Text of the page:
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ossible Sunday School Topics for the Christian Science Bible Lesson on

“Are Sin, Disease, and Death Real?”

for October 10, 2021

by Lindsey Biggs, C.S of Maryland Heights, MO
540 460 3515


“I know that, whatsoever God doeth, it shall be for ever: nothing can be put to it, nor any thing taken from it:” Eccl 3:14

Isn’t it wonderful to know that Genesis 1 — the fact of God and God’s creation — can never change? It is permanently established forever. So, you and I can rest in the understanding of who we are as spiritual ideas of God. God made us, God sustains us, and that is an everlasting fact. In fact, there is nothing you can ever do to change that. It simply is. We simply get to realize what God is already knowing and sustaining forever – indissoluble perfection. What a gift!


God is powerful! I love thinking about God in terms of action words: he satisfieth the longing soul, and filleth the hungry soul with goodness. (Psalms 107:9) He satisfies. So, it is God that we want to seek.
“Seek ye first the kingdom of God…and all these things shall be added unto you.” (Matthew 6:33) Isn’t that a wonderful promise? We have the right and authority to keep our eye on God. The world wants to get us to take our eye off of God, but that’s when things get “misty” (Genesis 2). By keeping our thought on God – on the Truth – we will be able to detect those lies quickly and get rid of them.
Which Beatitude does this Psalm remind you of?

“Cause me to hear thy lovingkindness in the morning; for in thee do I trust: cause me to know the way wherein I should walk; for I lift up my soul unto thee.” (Psalms 143:8) We have a beautiful hymn in our new hymnal that corresponds to this Psalm. Hymn 457. Check it out and enjoy the beautiful melody:

“Cause me to hear Your lovingkindness in the morning; / Teach me to do Your will, O God. / Cause me to know the way where I should place my feet / To walk in the pathway of Your love.” (Christian Science Hymnal, No.  457:1)


There are 5 great videos on the book of Psalms on These videos give helpful scholarship on understanding different types and themes of the Psalms. You can watch an overview video here. To view the rest of the collection, visit this link, scroll down to the video archive, and type “psalms” in the keyword box.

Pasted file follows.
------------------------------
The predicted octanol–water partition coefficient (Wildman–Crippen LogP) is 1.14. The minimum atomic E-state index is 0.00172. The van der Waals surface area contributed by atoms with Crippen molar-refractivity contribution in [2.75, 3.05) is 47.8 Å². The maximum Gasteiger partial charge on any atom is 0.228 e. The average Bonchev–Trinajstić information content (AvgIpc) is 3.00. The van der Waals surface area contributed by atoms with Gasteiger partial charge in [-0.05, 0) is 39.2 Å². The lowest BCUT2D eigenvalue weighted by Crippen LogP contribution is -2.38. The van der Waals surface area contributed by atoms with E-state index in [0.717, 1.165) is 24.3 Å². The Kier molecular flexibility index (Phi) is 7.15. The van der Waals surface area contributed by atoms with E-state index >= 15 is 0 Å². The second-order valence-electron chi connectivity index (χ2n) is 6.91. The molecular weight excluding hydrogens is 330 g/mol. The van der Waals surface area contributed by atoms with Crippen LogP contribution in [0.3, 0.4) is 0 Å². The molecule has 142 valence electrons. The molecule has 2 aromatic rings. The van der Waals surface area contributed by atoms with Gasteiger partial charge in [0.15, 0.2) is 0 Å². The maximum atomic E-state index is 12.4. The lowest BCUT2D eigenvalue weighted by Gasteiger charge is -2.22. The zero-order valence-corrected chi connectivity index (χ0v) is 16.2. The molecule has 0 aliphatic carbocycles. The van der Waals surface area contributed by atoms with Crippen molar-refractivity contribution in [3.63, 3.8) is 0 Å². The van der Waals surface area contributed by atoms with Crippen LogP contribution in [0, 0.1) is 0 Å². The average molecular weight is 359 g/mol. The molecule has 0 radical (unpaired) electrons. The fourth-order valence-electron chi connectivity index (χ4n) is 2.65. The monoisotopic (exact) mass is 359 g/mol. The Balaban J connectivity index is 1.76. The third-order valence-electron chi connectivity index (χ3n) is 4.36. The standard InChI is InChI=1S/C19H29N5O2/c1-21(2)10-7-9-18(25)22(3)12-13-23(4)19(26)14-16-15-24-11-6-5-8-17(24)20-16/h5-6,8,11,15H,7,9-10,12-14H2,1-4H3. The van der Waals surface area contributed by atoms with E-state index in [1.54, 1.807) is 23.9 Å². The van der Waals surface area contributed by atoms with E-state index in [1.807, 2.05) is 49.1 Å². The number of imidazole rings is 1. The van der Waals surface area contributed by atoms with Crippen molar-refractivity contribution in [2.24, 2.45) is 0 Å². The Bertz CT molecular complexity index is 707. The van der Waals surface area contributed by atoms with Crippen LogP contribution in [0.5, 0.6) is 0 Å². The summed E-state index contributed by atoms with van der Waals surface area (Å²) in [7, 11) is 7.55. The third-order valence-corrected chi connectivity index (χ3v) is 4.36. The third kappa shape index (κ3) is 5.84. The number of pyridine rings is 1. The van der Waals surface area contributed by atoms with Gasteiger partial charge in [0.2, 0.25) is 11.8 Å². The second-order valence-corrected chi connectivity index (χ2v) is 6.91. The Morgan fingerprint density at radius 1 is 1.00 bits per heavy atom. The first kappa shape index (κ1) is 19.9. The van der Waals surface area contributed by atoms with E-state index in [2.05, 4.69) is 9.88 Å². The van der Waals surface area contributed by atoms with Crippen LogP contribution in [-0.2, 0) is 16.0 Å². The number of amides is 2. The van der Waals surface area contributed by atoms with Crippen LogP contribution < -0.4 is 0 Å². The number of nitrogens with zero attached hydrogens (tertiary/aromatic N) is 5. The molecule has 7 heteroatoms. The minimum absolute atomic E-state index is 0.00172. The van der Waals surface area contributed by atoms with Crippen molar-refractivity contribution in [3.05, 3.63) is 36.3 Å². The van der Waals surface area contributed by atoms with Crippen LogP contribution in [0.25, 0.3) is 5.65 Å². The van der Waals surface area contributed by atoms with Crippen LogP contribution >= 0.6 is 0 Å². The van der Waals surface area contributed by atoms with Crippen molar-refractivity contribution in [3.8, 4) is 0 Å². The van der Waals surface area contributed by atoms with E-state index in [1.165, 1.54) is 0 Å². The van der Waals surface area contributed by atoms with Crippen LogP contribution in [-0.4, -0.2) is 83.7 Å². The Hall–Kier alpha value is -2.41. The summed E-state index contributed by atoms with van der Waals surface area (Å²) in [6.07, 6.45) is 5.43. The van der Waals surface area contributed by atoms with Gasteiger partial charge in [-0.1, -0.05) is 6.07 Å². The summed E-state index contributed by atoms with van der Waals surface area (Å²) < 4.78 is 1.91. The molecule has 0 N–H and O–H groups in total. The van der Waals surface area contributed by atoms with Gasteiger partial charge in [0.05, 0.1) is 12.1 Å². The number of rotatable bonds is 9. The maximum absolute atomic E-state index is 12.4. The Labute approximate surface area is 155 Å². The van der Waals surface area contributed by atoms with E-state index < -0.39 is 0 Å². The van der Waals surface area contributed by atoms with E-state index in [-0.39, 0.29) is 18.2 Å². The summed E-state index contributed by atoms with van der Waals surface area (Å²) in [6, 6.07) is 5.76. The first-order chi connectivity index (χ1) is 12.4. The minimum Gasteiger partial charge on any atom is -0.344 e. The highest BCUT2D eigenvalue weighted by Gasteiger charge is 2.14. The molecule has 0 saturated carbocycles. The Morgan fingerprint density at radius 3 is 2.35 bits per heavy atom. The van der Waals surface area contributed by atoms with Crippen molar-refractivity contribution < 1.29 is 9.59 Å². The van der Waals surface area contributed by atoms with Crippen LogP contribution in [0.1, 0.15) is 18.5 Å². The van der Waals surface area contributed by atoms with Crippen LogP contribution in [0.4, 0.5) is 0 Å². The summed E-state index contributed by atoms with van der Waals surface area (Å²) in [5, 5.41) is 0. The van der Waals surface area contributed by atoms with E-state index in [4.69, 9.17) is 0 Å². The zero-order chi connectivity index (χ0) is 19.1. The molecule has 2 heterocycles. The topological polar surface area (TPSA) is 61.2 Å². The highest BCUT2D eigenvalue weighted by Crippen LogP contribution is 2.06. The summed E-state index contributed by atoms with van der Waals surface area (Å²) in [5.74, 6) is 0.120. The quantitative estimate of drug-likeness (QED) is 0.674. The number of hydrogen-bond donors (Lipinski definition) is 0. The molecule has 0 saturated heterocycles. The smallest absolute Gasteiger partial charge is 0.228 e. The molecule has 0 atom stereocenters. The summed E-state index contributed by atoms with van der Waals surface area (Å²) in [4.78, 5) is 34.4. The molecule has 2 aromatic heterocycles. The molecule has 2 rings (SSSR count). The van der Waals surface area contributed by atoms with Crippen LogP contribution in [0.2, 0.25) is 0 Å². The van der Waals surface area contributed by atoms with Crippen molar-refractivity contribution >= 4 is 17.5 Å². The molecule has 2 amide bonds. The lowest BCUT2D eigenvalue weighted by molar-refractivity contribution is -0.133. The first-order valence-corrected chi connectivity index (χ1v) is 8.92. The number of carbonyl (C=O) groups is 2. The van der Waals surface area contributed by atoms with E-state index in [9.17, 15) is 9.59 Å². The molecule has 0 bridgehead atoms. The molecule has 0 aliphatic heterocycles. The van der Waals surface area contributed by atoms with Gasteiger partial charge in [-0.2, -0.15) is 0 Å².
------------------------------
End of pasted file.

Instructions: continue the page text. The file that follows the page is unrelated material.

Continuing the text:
“Everything good or worthy, God made. Whatever is valueless or baneful, He did not make, — hence its unreality.” (citation S2, Science & Health, p. 525) I love this statement because it shows us that all the thoughts that we have that are good and worthy, God made. We can stick with knowing what God knows about us and feel our worthiness and value are secure.

In this TeenConnect article, this author learned to understand her worth and value more, and this helped her feel more secure. She writes: “Your worth, my worth, everyone’s worth, is already an established fact, because God made us to express all His wonderful qualities. And that’s why we are all somebodies—and can know it.” Read her story here. (“How can I stop feeling like a nobody?” Oct 11, 2021 Issue JSH TeenConnect)


The story of Joseph has so many wonderful themes to share with students. There are many great children’s Bibles that share this story in beautiful ways that are particularly appropriate for kids. If you need a new children’s Bible for your students, Shine On is a great one. It’s available in English and Spanish.

In this particular passage, we see a great example of repentance and forgiveness. Joseph’s brothers recognize the wrong they have done and are ready to be made mere slaves to Joseph. But he doesn’t respond with revenge. His own sense of purpose, mission, and oneness with God enables him to have compassion on them.

The New Living Translation states it this way:
“Then his brothers came and threw themselves down before Joseph. “Look, we are your slaves!” they said. But Joseph replied, “Don’t be afraid of me. Am I God, that I can punish you? You intended to harm me, but God intended it all for good. He brought me to this position so I could save the lives of many people. No, don’t be afraid. I will continue to take care of you and your children.” So, he reassured them by speaking kindly to them.” – Genesis 50:18-21 (NLT)

I love this passage on the proper handling of sin or wrongdoing: “The destruction of sin is the divine method of pardon…Being destroyed, sin needs no other form of forgiveness.” (cit. S9, 339) His brothers had repented and changed their wrong doing. They realized what they had done and repented so there wasn’t any other retribution needed. Isn’t it wonderful that we, too, can have that clean slate and be wiped clean? Once we recognize an error we have done – either accidentally or intentionally – we can turn from it and be free, too. No need to labor or harbor any resentment about it. We can simply rectify it and move forward.



In this account of healing of the woman, to me it seems clear Jesus saw this woman as a beloved daughter of God and at one with God. It didn’t take time. Mary Baker Eddy writes: “Jesus required neither cycles of time nor thought in order to mature fitness for perfection and its possibilities.” (Unity of Good, p. 11)